- 1984: ‘Dune‘ (UK Import Blu-ray)
- 1984: ‘Dune – Extended Edition‘ (German Import Blu-ray)
- 1986: ‘Blue Velvet‘ (UK Import Blu-ray)
- 1990: ‘Twin Peaks: Pilot Episode‘ (VUDU)
- 1990: ‘Wild at Heart‘ (UK Import Blu-ray)
- 1990: ‘Wild at Heart‘ (French Import Blu-ray)
- 1990: ‘Industrial Symphony No. 1: The Dream of the Brokenhearted‘ (DVD)
- 1990: ‘American Chronicles‘ (VHS)
- 1992: ‘Twin Peaks: Fire Walk With Me‘ (UK Import Blu-ray)
- 1992: ‘Twin Peaks: Fire Walk With Me‘ (Japanese Import Blu-ray)
- 1992: ‘On the Air‘ (Laserdisc)
- 1993: ‘Hotel Room‘ (Laserdisc)
- 1997: ‘Lost Highway‘ (Japanese Import Blu-ray)
- 1997: ‘Lost Highway‘ (UK Import Blu-ray)
- 1999: ‘The Straight Story‘ (Japanese Import Blu-ray)
- 2001: ‘Mulholland Drive‘ (UK Import Blu-ray)
- 2006: ‘Inland Empire‘ (UK Import Blu-ray)
- ‘David Lynch: Images‘ (Book)
- ‘Wild at Heart’ Deleted Scenes
- ‘The Secret Diary of Laura Palmer‘ (Book)
- ‘Diane… The Twin Peaks Tapes of Agent Cooper‘ (Audiobook)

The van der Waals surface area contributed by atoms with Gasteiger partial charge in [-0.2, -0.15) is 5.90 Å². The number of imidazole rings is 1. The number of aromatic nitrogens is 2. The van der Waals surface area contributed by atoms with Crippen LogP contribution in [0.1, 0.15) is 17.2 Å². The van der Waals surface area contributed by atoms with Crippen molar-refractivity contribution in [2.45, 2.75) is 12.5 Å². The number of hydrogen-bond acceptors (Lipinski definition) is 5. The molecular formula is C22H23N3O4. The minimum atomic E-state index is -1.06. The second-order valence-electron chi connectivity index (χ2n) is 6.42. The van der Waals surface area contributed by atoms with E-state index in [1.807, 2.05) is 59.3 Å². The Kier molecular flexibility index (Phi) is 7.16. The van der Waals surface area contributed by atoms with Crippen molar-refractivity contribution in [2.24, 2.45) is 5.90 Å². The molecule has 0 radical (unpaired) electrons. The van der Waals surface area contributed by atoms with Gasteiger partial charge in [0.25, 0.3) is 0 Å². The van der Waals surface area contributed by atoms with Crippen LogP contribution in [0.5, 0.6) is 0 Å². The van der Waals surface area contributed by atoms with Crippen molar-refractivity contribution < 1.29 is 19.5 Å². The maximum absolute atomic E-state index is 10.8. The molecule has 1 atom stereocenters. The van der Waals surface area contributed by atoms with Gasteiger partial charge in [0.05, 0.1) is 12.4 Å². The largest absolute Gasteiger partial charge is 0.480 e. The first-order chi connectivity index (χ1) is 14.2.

Well, Cooper DID investigate the Teresa Banks murder…only AFTER Chet disappeared.
There was a audiobook released about the same time called “The Twin Peaks tapes of Dale Cooper” that included audio spoken on the show, as well as all-new audio created for its release…will you be reviewing that as well? It’s different from the book.
Right, but the book depicts Cooper as the primary lead in the Banks case, and makes no mention of investigating Agent Desmond’s disappearance.
As for the audiobook, check back here later this afternoon. 🙂
Obviously, the FBI redacted that bit of information and Cooper wasn’t allowed to publish it. 😉
There’s also a Access Guide to Twin Peaks that was considered an “official” book…but that may have been it (I think you’ve covered all the others).
I have the Access Guide and have been reading that recently as well. It’s rather funny, but I don’t think it merits a review.
Re: the discontinuity of Cooper and Desmond in the Theresa Banks story. I’d argue that FWWM isn’t meant to be an exact tie-in to the show. Much is made of time loops and repetition of moments and dialogue in the series, so I see FWWM as a different ‘loop’ from the show.